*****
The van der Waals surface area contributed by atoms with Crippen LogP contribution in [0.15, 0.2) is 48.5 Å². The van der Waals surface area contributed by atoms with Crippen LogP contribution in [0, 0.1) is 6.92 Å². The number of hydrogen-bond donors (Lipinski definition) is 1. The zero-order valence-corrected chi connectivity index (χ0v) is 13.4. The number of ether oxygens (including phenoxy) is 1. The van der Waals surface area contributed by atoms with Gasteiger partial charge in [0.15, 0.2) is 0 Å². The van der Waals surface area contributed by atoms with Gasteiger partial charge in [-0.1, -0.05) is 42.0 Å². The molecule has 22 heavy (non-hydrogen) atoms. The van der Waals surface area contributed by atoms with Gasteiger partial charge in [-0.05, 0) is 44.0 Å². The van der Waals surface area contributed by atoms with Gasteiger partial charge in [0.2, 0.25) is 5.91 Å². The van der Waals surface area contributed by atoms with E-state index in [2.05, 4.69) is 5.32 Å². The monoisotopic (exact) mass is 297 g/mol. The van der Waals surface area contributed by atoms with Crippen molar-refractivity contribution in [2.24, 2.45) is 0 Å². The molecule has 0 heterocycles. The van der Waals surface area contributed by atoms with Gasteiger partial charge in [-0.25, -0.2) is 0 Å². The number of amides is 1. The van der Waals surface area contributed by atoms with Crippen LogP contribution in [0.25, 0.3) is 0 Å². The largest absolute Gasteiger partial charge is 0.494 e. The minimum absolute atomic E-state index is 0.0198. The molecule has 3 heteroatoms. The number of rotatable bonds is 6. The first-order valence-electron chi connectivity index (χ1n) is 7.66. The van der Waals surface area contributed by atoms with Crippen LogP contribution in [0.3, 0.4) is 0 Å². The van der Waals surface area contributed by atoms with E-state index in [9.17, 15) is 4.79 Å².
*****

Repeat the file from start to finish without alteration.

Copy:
The van der Waals surface area contributed by atoms with Crippen LogP contribution in [0.15, 0.2) is 48.5 Å². The van der Waals surface area contributed by atoms with Crippen LogP contribution in [0, 0.1) is 6.92 Å². The number of hydrogen-bond donors (Lipinski definition) is 1. The zero-order valence-corrected chi connectivity index (χ0v) is 13.4. The number of ether oxygens (including phenoxy) is 1. The van der Waals surface area contributed by atoms with Gasteiger partial charge in [0.15, 0.2) is 0 Å². The van der Waals surface area contributed by atoms with Gasteiger partial charge in [-0.1, -0.05) is 42.0 Å². The molecule has 22 heavy (non-hydrogen) atoms. The van der Waals surface area contributed by atoms with Gasteiger partial charge in [-0.05, 0) is 44.0 Å². The van der Waals surface area contributed by atoms with Gasteiger partial charge in [0.2, 0.25) is 5.91 Å². The van der Waals surface area contributed by atoms with E-state index in [2.05, 4.69) is 5.32 Å². The monoisotopic (exact) mass is 297 g/mol. The van der Waals surface area contributed by atoms with Crippen molar-refractivity contribution in [2.24, 2.45) is 0 Å². The molecule has 0 heterocycles. The van der Waals surface area contributed by atoms with Gasteiger partial charge in [-0.25, -0.2) is 0 Å². The number of amides is 1. The van der Waals surface area contributed by atoms with Crippen LogP contribution in [0.25, 0.3) is 0 Å². The largest absolute Gasteiger partial charge is 0.494 e. The minimum absolute atomic E-state index is 0.0198. The molecule has 3 heteroatoms. The number of rotatable bonds is 6. The first-order valence-electron chi connectivity index (χ1n) is 7.66. The van der Waals surface area contributed by atoms with Crippen LogP contribution in [0.3, 0.4) is 0 Å². The van der Waals surface area contributed by atoms with E-state index in [9.17, 15) is 4.79 Å².